Similipal, and DibruSaikhowa.

A number of NGOs are being

involved in the programme to

create awareness. But legal

protection is provided only to

national parks and sanctuaries,

which cover about 4.5% of India’s

land area.

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C-1] Purchase goods and services from companies that are environmentally responsible. Although you can't always believe marketing claims for "green" goods, a little internet research can often shed some light on the ethics of particular companies. Where possible, look for third-party certifications and labels. Organic, shade-grown (coffee) and fair-trade are some practices that are more likely to preserve biodiversity. When possible, purchase goods from responsible companies in your local area; this cuts down on the pollution generated in long-distance transportation.

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C-2] Plant a garden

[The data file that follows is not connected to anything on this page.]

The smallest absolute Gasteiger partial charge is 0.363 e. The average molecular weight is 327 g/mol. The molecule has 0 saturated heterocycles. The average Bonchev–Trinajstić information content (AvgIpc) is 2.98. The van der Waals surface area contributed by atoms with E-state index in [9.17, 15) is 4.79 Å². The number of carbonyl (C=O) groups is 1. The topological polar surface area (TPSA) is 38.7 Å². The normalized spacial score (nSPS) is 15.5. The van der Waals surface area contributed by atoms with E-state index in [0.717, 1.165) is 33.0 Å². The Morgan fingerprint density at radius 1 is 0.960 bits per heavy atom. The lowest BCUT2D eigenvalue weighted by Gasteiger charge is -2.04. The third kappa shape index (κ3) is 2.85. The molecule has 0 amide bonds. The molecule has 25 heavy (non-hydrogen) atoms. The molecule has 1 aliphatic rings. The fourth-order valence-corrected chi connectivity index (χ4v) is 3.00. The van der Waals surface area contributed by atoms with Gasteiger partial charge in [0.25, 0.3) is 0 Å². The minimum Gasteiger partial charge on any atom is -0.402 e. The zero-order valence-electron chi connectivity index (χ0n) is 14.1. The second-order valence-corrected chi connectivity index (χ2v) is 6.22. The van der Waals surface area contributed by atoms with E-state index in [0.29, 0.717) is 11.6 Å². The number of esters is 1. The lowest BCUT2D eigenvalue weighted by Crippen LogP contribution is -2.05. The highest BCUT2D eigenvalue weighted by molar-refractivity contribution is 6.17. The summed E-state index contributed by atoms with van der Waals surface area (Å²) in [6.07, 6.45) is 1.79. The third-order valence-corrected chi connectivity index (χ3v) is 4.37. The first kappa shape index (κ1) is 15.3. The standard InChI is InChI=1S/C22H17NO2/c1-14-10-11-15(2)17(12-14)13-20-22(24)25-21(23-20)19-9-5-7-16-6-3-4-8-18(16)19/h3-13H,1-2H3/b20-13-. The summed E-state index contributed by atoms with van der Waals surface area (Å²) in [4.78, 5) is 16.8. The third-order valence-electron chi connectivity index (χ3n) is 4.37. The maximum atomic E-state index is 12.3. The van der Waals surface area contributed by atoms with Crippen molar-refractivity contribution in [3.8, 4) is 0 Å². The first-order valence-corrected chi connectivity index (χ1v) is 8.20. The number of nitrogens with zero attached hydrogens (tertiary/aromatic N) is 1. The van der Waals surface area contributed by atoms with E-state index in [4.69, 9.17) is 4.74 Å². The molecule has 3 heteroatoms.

of native plants

around your home

or at your school.

In this way you can

help to preserve

plant species as well

as create habitat for


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C-3] Maintain valuable wildlife habitat on your property, such as large trees, wetlands and natural shoreline.

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C-4] Consider donating part of your land to a preservation agency, or placing a conservation covenant on your land to protect valuable natural areas from future development.

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Reduce automobile pollution (one of the largest sources of

pollution and

damage to species

and ecosystems) by

driving less,

carpooling, cycling,

keeping your car

properly tuned and maintained and switching to a more efficient vehicle and so on.. Next…

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A] What is covered by the Biological

Diversity Act?

The Act covers conservation, use of

Biological resources and associated